A Tourist in Detroit – the Real City

Editor’s Note: The following words have been writing themselves for over a year, but the author is a lazy one and finally we had to shackle him to a coffee shop table in a location just out side Zurich, Switzerland and beat the sentences out of him. This is the first in a series (which were promised us), and who knows what we’ll have to do to get the last installments written.


Detroit_08-8103-Edit.jpgI’ve been to many cities in the world. Zurich, Berlin, Tokyo, Barcelona, La Paz, San Diego, Paris, Geneva, Budapest, Krakow, and the one that always sticks in my mind is Detroit. I love cities that inspire me – they stay in my head and energize my being in ways that other places just “don’t”. Each place is different and everyone is special, but Detroit is the one which sticks in my mind. Detroit inspires me. Detroit feeds my soul. I’ve been living in Switzerland for nearly 6 years now, but I was born in Detroit and I grew up in Michigan, in the suburbs of the City. As such I lived in a State with a divided society. When you grow up in the suburbs you spend your days in strip malls and communities like Birmingham, Royal Oak, Ferndale and all the satellite metro areas. These places aren’t bad (although down right evil from a city planning standpoint), Royal Oak was a cool alternative area during the 80’s with punks in mowhalks standing on the street corners. The place got “civilized” in the 90’s and the cool alternative scene eventually moved to Ferndale, although the “feeling” remains.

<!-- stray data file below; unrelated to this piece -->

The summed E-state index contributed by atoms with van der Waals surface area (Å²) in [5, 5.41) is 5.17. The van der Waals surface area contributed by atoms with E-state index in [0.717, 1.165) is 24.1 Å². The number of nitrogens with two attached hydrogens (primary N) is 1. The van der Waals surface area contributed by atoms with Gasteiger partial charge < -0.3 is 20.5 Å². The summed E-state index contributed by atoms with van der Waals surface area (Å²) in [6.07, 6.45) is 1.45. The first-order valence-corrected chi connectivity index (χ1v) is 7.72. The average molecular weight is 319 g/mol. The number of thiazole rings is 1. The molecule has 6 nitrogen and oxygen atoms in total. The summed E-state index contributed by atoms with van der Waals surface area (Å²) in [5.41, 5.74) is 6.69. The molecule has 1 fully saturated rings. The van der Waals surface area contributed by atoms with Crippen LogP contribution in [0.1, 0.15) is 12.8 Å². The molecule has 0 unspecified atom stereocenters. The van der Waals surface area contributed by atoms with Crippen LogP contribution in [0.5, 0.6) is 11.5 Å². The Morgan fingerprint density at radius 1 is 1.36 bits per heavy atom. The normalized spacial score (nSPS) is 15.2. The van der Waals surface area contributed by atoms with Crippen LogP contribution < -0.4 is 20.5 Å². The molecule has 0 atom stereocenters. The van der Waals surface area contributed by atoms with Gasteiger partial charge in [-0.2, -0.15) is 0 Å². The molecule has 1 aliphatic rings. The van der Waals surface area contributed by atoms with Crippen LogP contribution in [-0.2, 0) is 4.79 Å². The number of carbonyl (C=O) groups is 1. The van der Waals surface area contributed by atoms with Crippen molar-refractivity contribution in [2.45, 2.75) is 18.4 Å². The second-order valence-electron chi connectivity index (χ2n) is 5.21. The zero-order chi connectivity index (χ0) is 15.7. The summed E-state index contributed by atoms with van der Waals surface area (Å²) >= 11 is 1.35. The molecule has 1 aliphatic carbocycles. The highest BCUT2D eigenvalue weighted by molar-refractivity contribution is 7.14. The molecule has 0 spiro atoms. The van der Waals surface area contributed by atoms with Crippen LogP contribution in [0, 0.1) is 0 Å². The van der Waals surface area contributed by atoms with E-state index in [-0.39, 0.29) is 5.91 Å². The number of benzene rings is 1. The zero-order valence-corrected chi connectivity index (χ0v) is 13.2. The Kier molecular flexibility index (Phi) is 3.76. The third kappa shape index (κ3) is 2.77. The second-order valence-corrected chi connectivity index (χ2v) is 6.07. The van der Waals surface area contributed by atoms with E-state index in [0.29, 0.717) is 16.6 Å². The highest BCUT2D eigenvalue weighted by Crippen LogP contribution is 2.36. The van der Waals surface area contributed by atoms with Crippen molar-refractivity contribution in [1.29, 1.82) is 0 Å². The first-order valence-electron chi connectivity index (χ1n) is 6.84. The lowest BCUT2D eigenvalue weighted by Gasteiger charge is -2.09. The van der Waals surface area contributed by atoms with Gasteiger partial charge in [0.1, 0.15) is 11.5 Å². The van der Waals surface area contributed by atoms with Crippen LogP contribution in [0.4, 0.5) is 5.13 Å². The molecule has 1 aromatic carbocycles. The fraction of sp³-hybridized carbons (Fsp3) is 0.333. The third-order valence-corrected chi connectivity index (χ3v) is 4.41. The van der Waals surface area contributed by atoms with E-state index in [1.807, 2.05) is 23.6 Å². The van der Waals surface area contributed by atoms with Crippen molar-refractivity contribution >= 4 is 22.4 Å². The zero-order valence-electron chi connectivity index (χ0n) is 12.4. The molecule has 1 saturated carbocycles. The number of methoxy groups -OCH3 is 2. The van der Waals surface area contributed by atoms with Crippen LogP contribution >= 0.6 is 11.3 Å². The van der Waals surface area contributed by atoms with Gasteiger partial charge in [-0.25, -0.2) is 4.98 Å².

The perception of Detroit is one of failure and vulgar fear for the suburbanite. Many who live in the burbs work in Detroit and head out to the occasional Tigers, Lions, or Red Wings game, but the city is not a central part of the Michigan experience – which is sad. Detroit is one of the few beacons of real idea exchange and thought evolution in the suburban urban-sprawl hell of Michigan. In general Detroit invokes fear – fear of the place. After living in Switzerland for five years and visiting Michigan a few times here and there I realized what a pathetic connection I have to the city, so during Dec. 2008/Jan. 2009 I decided to be a Tourist in Detroit, and started filling a Moleskin journal with scribbles and impressions.